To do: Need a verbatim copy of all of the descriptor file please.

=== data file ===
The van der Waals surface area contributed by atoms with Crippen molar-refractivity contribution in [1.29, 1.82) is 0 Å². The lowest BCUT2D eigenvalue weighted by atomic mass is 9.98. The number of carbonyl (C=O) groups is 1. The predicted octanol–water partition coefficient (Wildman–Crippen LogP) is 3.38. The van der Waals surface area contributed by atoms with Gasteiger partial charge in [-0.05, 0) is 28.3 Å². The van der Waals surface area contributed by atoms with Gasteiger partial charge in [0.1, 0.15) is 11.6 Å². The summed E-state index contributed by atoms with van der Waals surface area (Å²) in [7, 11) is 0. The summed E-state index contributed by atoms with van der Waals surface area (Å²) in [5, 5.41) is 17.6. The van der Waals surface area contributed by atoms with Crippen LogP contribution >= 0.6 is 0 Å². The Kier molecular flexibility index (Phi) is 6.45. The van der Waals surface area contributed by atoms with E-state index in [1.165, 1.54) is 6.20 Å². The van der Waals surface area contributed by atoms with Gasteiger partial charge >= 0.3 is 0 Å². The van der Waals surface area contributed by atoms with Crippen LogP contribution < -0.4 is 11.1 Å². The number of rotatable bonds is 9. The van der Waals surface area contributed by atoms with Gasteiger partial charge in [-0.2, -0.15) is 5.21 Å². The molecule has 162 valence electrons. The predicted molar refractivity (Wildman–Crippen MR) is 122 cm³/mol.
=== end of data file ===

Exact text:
The van der Waals surface area contributed by atoms with Crippen molar-refractivity contribution in [1.29, 1.82) is 0 Å². The lowest BCUT2D eigenvalue weighted by atomic mass is 9.98. The number of carbonyl (C=O) groups is 1. The predicted octanol–water partition coefficient (Wildman–Crippen LogP) is 3.38. The van der Waals surface area contributed by atoms with Gasteiger partial charge in [-0.05, 0) is 28.3 Å². The van der Waals surface area contributed by atoms with Gasteiger partial charge in [0.1, 0.15) is 11.6 Å². The summed E-state index contributed by atoms with van der Waals surface area (Å²) in [7, 11) is 0. The summed E-state index contributed by atoms with van der Waals surface area (Å²) in [5, 5.41) is 17.6. The van der Waals surface area contributed by atoms with Crippen LogP contribution >= 0.6 is 0 Å². The Kier molecular flexibility index (Phi) is 6.45. The van der Waals surface area contributed by atoms with E-state index in [1.165, 1.54) is 6.20 Å². The van der Waals surface area contributed by atoms with Gasteiger partial charge >= 0.3 is 0 Å². The van der Waals surface area contributed by atoms with Crippen LogP contribution < -0.4 is 11.1 Å². The number of rotatable bonds is 9. The van der Waals surface area contributed by atoms with Gasteiger partial charge in [-0.2, -0.15) is 5.21 Å². The molecule has 162 valence electrons. The predicted molar refractivity (Wildman–Crippen MR) is 122 cm³/mol.